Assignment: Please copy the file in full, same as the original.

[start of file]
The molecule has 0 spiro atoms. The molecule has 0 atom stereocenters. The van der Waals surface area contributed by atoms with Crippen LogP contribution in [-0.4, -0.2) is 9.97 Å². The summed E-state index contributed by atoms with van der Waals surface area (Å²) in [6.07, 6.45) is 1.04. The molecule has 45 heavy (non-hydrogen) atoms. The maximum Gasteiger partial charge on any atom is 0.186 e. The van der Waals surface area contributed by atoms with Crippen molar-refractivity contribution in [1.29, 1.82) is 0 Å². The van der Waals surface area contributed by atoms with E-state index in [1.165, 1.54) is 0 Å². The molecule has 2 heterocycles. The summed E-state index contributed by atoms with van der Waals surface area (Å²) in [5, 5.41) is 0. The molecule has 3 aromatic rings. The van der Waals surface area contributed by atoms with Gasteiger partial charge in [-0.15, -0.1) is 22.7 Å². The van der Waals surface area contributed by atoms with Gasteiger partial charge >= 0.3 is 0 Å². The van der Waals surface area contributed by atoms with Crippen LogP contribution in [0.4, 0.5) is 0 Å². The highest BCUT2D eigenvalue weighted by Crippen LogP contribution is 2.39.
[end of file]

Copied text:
The molecule has 0 spiro atoms. The molecule has 0 atom stereocenters. The van der Waals surface area contributed by atoms with Crippen LogP contribution in [-0.4, -0.2) is 9.97 Å². The summed E-state index contributed by atoms with van der Waals surface area (Å²) in [6.07, 6.45) is 1.04. The molecule has 45 heavy (non-hydrogen) atoms. The maximum Gasteiger partial charge on any atom is 0.186 e. The van der Waals surface area contributed by atoms with Crippen molar-refractivity contribution in [1.29, 1.82) is 0 Å². The van der Waals surface area contributed by atoms with E-state index in [1.165, 1.54) is 0 Å². The molecule has 2 heterocycles. The summed E-state index contributed by atoms with van der Waals surface area (Å²) in [5, 5.41) is 0. The molecule has 3 aromatic rings. The van der Waals surface area contributed by atoms with Gasteiger partial charge in [-0.15, -0.1) is 22.7 Å². The van der Waals surface area contributed by atoms with Gasteiger partial charge >= 0.3 is 0 Å². The van der Waals surface area contributed by atoms with Crippen LogP contribution in [0.4, 0.5) is 0 Å². The highest BCUT2D eigenvalue weighted by Crippen LogP contribution is 2.39.